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The Wee Skin-Flint's Whisky Fling

The Quest for a Single Malt Whisky for under $50

To be absolutely clear, there will be no actual ‘flinging’ in the modern sense of the word, except maybe a dram or two. A traditional Scottish jig might get danced – possibly in a kilt, certainly in plaid – but none of it is going up on Tick Tock, or where ever it is the kids make themselves obvious these days.


Ye old fling is really just a war dance to let off steam after some lively mass homicide. Being the olden days, you got style points for ‘flinging’ around your smallish round shield which kept you in the same place throughout the twirl. For the Wee Skin-Flint’s Whisky Fling, we are going to gambol around a reasonable price point.


And this can be a wee bit tricky.


I’ve always held that the enduring popularity for bourbon over Scotch whisky - even before the craft bourbon boom - has nothing to do with national pride. It’s the simple fact that bad Scotch is so much worse than bad bourbon. Even most Scotch drinkers will tell you this. The palette of malt whisky is much more complex than bourbon, rye or Tennessee whiskey, which in itself is counter-intuitive because Scotch is made with 100% barley so the mash bill is fairly simple. Scotch is wonderful, it’s magical – but that wonderful magic does not reside on the bottom shelf.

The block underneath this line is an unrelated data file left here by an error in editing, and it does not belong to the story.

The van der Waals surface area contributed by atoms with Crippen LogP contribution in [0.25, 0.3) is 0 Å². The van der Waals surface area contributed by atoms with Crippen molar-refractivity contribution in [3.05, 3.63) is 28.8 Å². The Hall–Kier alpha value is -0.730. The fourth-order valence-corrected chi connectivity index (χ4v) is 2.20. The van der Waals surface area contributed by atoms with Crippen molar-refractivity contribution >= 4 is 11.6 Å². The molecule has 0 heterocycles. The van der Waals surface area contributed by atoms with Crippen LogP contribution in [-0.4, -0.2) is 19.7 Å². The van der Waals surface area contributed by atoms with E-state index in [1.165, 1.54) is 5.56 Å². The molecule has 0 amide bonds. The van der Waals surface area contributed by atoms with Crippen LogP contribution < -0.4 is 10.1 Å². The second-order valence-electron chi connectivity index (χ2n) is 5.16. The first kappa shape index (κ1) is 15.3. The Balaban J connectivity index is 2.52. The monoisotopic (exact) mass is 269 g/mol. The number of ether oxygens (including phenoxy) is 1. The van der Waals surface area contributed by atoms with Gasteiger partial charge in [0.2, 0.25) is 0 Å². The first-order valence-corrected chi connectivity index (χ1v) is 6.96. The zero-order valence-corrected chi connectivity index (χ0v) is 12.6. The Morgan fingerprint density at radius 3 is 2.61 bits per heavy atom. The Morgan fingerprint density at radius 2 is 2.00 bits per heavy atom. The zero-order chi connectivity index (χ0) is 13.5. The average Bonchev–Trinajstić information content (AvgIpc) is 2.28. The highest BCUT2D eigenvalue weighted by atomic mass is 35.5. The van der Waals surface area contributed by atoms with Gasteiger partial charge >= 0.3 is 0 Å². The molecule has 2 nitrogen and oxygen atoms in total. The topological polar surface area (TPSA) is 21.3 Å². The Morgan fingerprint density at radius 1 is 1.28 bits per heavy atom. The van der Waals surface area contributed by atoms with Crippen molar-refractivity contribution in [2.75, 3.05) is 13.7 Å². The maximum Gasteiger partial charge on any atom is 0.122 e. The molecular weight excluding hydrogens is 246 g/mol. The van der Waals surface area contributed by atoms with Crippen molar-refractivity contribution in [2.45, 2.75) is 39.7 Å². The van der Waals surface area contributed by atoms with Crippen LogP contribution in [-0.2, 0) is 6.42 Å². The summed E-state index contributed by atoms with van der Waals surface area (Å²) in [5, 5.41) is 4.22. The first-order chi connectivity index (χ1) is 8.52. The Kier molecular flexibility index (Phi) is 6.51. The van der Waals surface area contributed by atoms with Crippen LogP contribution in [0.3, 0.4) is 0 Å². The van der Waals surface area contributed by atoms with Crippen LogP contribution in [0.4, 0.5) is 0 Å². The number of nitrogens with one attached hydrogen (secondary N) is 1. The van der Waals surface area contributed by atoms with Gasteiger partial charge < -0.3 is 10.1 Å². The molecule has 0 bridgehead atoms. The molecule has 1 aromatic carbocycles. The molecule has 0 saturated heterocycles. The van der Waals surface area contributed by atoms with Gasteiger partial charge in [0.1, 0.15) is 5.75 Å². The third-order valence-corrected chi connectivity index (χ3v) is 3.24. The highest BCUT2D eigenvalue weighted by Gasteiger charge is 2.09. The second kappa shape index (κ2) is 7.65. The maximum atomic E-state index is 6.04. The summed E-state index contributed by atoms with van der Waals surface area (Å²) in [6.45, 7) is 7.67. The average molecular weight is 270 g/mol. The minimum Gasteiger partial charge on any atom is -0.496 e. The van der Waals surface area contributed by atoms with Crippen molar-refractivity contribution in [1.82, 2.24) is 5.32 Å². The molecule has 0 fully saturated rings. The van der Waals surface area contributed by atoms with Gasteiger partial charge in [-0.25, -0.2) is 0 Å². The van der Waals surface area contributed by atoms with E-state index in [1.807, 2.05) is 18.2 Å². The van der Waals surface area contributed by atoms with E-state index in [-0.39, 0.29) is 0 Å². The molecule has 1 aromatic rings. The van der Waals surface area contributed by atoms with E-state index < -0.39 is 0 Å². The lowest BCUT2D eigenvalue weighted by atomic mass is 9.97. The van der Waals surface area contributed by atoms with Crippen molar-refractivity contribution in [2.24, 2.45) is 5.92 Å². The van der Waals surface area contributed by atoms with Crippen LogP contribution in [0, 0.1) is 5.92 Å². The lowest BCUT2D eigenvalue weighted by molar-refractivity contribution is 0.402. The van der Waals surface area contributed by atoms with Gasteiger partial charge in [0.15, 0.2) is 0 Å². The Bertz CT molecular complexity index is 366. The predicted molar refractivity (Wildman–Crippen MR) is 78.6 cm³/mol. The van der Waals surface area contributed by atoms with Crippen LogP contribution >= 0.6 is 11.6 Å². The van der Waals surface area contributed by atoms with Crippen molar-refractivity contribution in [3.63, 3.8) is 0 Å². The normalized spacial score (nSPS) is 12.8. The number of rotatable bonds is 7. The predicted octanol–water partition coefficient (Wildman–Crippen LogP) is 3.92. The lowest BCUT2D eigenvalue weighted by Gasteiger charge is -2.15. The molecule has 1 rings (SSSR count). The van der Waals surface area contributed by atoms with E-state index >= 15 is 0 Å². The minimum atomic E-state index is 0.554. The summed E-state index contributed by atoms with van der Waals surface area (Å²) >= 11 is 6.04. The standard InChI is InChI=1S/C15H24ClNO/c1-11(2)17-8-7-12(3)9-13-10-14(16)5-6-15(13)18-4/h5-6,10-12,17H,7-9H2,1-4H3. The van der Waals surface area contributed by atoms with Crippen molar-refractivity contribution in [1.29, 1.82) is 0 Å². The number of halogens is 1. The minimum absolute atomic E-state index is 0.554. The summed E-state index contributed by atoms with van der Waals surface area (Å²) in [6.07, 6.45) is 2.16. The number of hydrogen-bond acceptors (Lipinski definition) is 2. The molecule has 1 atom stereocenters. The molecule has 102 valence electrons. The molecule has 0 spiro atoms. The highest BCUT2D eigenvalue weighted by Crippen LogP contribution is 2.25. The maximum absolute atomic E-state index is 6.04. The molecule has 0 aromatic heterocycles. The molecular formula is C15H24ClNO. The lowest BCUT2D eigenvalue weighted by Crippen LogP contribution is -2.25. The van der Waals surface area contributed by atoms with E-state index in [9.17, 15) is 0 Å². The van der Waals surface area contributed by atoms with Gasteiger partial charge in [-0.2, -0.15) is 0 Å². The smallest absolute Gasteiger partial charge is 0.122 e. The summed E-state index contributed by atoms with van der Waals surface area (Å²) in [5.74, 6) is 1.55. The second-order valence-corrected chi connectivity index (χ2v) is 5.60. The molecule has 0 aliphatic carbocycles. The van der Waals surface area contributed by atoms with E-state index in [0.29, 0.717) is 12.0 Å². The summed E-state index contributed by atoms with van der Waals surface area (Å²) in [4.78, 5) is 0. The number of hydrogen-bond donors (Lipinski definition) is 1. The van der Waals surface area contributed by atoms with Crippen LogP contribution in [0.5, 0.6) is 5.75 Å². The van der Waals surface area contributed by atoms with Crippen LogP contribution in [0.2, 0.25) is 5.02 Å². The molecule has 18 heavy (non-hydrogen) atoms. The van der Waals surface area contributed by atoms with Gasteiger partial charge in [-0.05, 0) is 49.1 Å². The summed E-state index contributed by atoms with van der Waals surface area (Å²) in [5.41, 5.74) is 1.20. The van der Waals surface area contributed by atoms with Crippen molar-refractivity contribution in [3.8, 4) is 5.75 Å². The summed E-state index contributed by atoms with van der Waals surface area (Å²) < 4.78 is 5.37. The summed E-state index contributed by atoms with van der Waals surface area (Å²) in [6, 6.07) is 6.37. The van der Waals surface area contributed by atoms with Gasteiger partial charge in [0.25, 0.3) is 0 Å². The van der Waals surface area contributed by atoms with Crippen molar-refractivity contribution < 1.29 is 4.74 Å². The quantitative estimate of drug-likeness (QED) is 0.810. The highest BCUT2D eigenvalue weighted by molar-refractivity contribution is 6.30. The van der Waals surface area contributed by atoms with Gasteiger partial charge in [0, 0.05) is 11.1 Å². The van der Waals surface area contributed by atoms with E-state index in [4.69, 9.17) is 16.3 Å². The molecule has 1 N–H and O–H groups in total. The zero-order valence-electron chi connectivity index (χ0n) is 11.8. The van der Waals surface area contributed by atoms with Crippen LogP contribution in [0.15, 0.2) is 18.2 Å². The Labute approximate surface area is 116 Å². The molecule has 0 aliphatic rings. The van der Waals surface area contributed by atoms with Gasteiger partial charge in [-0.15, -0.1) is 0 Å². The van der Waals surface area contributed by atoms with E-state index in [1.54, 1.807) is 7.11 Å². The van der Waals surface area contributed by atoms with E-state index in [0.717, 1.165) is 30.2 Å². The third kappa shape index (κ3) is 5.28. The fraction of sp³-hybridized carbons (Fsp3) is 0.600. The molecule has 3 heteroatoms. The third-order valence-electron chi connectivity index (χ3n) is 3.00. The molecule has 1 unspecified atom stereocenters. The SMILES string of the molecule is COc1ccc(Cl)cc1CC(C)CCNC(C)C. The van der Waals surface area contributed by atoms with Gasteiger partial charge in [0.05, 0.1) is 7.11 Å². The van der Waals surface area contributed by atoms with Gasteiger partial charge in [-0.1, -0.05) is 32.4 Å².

I first acquired the taste for Scotch as an undergraduate, making me about the only guy at the University of Alabama drinking the stuff. Which is precisely why I drank it – I could always tell if some goon has swiped my bottle at a band party. What I was drinking though was decidedly bottom shelf. I’ve grown up, and now have some prized bottles of malt whisky, for which I’ll pay a premium (or what I call a premium). And anyone can find lists on the internet touting the best Scotches for under $100, and at that price it jolly well be the best of something.


But where is the adventure in that?


Understand that I’m not talking about cheap Scotch, I had enough of that in Tuscaloosa. I’m talking about value. What we might call a nice Tuesday night dram. And with that definition sorted, so begins the wee Skin Flint’s quest for decent Single Malt Scotch Whisky under $50?



Loch Lomand Original - $35.00